Kennedy, J. A., & Kray, L. J. (2013). Who is willing to sacrifice ethical values for money and social status? Gender differences in reactions to ethical compromises. Social Psychological and Personality Science, 5 (1), 52-59.
Anderson, C., Brion, S., Moore, D. M., & Kennedy, J. A. (2012). A status-enhancement account of overconfidence. Journal of Personality and Social Psychology, 103 (4), 718-735.


Anderson, C., & Kennedy, J. A. (2012). A micropolitics model of status hierarchies in teams. In E. Mannix & M. Neale (Eds.), Research in managing groups and teams (Vol. 15, pp. 49-80). Bingley, UK: Emerald.
Chatman, J. A., Goncalo, J. A., Kennedy, J. A., & Duguid, M. M. (2012). Political correctness and group composition: A research agenda. In E. Mannix, & M. Neale (Eds.), Research on managing groups and teams (Vol. 15, pp. 161-183). Bingley, UK: Emerald.
Chatman, J. A. & Kennedy, J. A. (2010).  Psychological perspectives on leadership.  In N. Nohria, & R. Khurana (Eds.), Leadership: Advancing the discipline (pp. 159-182).  Cambridge, MA: Harvard Business School Publishing.

Media Mentions:
Harvard Business Review (2016, February 17). When trust is easily broken, and when it is not.

Wall Street Journal (2015, June 7). Overheard: Leveling with gender disparity.

Strategy + Business (2015, June 2). Young Professors: Jessica Kennedy takes on ethics, power, and gender.

Fast Company (2015, February 10). Why being politically correct fosters more creative ideas. creative-ideas

NPR (2015, January 24). Study says creativity can flow from political correctness.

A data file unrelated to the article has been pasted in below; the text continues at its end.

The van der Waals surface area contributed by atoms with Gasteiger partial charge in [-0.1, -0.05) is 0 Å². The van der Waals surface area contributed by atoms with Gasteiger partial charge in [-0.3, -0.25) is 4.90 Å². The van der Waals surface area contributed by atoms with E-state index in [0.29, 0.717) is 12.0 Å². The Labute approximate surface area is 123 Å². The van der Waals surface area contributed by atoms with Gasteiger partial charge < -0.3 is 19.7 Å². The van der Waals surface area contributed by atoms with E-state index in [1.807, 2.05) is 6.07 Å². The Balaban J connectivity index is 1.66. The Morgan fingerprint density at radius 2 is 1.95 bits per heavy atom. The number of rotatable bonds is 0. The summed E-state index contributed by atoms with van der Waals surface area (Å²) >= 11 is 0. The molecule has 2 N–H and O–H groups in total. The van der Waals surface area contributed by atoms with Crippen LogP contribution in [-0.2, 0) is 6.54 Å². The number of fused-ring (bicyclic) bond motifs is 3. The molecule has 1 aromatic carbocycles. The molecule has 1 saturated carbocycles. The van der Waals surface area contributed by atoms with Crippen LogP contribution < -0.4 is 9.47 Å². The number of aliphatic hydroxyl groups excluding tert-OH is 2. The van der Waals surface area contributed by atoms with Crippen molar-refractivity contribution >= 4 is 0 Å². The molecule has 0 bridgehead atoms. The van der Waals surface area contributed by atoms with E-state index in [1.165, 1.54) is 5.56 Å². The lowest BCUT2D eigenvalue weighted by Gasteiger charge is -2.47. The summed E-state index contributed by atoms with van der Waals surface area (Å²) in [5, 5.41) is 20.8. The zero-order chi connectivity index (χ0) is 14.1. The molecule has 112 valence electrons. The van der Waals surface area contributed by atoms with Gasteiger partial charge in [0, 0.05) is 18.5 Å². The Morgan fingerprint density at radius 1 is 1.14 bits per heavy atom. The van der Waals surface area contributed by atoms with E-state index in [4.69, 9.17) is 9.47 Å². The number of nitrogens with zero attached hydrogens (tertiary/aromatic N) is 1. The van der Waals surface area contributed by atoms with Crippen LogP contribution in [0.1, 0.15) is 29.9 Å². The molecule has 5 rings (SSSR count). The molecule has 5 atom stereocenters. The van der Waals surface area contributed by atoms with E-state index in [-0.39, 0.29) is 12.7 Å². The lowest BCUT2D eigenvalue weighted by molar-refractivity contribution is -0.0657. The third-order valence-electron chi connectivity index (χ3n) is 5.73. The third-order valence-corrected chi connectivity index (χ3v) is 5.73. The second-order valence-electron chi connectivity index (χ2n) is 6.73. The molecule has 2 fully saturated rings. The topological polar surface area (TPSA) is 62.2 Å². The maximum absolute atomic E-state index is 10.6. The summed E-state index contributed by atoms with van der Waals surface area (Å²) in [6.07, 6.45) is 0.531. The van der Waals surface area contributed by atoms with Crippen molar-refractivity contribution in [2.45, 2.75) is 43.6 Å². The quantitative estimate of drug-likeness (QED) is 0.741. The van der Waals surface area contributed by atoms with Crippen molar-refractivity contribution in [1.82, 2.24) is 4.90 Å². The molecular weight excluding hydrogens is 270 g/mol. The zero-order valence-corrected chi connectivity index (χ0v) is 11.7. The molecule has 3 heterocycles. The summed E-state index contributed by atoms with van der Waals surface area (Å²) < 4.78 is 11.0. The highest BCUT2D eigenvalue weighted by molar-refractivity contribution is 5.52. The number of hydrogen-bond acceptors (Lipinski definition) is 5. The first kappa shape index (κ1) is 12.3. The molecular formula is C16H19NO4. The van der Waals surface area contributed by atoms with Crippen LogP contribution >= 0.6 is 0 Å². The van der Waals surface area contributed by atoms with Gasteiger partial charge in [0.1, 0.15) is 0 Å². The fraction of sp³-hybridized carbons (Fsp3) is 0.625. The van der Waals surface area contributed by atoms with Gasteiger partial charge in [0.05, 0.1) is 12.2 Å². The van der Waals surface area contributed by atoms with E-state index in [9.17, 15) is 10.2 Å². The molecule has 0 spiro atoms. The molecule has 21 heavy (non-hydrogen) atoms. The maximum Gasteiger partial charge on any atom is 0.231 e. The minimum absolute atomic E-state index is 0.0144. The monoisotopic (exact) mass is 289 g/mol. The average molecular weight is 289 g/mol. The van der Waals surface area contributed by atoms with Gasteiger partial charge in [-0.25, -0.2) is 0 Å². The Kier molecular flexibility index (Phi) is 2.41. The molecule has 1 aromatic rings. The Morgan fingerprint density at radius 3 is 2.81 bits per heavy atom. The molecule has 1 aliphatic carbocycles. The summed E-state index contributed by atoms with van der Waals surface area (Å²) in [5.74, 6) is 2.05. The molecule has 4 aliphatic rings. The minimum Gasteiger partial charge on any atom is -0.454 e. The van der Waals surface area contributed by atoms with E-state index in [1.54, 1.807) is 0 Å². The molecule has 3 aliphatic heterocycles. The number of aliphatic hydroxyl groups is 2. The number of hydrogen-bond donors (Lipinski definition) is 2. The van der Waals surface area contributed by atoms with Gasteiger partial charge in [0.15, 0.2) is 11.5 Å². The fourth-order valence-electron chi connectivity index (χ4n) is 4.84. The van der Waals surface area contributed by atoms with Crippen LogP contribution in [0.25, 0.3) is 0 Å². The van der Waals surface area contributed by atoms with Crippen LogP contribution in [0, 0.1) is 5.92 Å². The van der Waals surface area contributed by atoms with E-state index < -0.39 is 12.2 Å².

Fox Small Business (2014, October 6). The truth about negotiations: Women are lied to more. to-more/

Daily Pennsylvanian (2014, September 2). Wharton study finds negotiators lie more often to women than men.

BusinessWeek (2014, September 17). NFL sponsors staying mum on abuse crosses over gender line.

BusinessWeek (2014, August 28). Women graduating in business get fewer job offers than men. job-offers-than-men#r=bus-lst

New York Magazine (2014, May). It pays to be overconfident, even when you have no idea what you’re doing.

NPR (2014, April 9). Why men outnumber women attending business schools.

Harvard Business Review (2013, September). Women in the workplace: A research round-up.

Knowledge@Wharton (2013, May 6). Why emphasizing ethics matters to female employees.

CNN (2013, May 17). Study: In business, women value ethics more than men.

The Daily Pennsylvanian (2013, April 18). Wharton researcher agues women can be ethical and successful.

HuffingtonPost (2013, April 4). Women in business discouraged by ethical dilemmas, study suggests. dilemmas_n_3015822.html

Slate (2013, April 3). Women may avoid business careers to maintain ethical integrity.

Businessweek (2012, August 31). A study in overconfidence.

Wall Street Journal (2012, August 16). Why are we overconfident?

Fox Small Business Center (2012, August 15). When it pays to be overconfident.


Voice: 615-322-2534